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France: Suspected Basque separatists kill Spanish officer
12/01/2007
The suspects, two men and a woman, briefly kidnap a woman and steal her car to flee the area.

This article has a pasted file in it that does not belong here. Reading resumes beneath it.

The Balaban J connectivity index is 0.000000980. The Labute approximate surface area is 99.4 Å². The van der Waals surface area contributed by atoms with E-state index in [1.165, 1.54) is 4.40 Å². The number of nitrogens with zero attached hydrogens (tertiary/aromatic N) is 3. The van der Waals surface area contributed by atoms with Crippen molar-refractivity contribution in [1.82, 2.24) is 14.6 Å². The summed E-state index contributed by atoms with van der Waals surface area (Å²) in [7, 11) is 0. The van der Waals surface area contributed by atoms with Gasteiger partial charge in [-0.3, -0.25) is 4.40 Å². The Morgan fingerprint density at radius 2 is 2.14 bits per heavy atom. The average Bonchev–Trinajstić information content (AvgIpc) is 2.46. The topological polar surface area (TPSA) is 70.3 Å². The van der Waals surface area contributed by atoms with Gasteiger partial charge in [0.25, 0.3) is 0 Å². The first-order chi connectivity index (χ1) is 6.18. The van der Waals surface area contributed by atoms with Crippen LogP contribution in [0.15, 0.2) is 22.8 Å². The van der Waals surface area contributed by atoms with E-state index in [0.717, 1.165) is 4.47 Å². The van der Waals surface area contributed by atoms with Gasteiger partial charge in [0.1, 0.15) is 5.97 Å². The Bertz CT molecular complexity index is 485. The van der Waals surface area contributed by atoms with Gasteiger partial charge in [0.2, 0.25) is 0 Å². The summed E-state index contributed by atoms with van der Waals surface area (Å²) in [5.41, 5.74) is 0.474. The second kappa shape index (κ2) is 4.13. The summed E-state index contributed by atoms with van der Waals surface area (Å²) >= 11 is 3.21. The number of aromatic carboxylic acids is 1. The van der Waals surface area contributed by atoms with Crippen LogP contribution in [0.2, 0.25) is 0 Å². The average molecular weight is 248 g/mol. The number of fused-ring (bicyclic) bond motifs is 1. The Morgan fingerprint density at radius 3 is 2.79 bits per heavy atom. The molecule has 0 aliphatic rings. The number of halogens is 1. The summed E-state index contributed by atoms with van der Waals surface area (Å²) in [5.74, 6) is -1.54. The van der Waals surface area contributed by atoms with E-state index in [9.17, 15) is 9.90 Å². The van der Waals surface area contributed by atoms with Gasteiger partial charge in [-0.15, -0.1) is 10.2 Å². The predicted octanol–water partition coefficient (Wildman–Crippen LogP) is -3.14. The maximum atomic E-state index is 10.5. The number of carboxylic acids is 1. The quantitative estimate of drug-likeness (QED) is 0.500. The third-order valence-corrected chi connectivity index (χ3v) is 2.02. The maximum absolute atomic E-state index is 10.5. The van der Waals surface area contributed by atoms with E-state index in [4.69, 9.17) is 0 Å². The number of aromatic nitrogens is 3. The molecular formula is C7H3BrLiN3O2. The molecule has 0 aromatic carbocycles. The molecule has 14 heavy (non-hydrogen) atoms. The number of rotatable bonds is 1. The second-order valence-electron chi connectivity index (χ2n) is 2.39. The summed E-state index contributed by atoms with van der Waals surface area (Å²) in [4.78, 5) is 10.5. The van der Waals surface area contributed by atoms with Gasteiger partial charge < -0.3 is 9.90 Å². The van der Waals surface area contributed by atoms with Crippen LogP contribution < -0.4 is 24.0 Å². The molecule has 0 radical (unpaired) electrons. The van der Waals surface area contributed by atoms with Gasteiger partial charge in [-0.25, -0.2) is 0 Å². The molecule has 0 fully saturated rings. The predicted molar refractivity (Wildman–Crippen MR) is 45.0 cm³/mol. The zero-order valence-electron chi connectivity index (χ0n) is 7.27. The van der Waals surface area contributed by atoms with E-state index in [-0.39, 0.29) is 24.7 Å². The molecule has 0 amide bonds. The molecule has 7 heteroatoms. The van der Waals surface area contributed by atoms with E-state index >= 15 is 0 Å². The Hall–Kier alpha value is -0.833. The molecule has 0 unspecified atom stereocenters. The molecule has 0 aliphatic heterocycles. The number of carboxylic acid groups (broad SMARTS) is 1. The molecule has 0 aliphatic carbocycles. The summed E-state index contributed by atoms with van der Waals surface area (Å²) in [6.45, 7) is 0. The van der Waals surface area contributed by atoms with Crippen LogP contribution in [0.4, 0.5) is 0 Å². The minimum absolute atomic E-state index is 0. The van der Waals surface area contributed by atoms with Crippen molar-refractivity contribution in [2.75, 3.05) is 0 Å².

A Spanish civil guard was shot and killed Saturday by suspected members of Basque separatist group ETA in southwest France, officials said, the first death involving the group since it abandoned a cease-fire in June. The suspects, two men and a woman, later briefly kidnapped a woman and stole her car to flee the area, a police official said. They released the hostage 90 minutes later and were being pursued by French and Spanish police, said the official, who spoke on condition of anonymity because he was not authorized to speak to the media. Another Spanish officer was hospitalized with serious injuries after the shooting in Capbreton, a resort town on the Atlantic coast, the Spanish and French interior ministries said. "Today ETA has committed a criminal act," said Spanish Prime Minister Jose Luis Rodriguez Zapatero, who identified the dead guard as Raul Centeno and the injured man as Fernando Trapero. Zapatero said both were "very young." "Forty years of black terrorist history have not been enough for them to learn to judge the immense strength of Spain's society," said Zapatero, who added that nothing could be attained through terrorist violence. The officers had been conducting a routine joint anti-terrorist operation with French officers when they were shot, the two countries' interior ministries said. Spanish and French police chasing Basque separatists often conduct operations on each other's territory. The guards were unarmed at the time of the shooting, the newspaper El Pais said on its Web site. French Interior Minister Michele Alliot-Marie said the guards had been tracking ETA members "who come to French territory to seek refuge or to prepare operations." Alliot-Marie and Spanish Interior Minister Alfredo Perez Rubalcaba were heading to the site of the attack from a ministers' meeting in Germany. Alliot-Marie, in a statement, called the killing an "odious act" and called for increased efforts to hunt the attackers. ETA declared a cease-fire in March 2006 but grew frustrated with a lack of concessions in ensuing peace talks with the government. It killed two people in a car bombing at Madrid airport in December 2006, and declared the truce formally over in June. ETA has staged several attacks since then but there had been no fatalities or serious injuries until Saturday. In its campaign for an independent Basque state, ETA has killed 800 people since the late 1960s. Spain's governing Socialist Party, gathered at a rally in Madrid, asked for a minute of silence in memory of the dead guard. Mariano Rajoy, leader of the opposition, did the same at a similar rally in Madrid.
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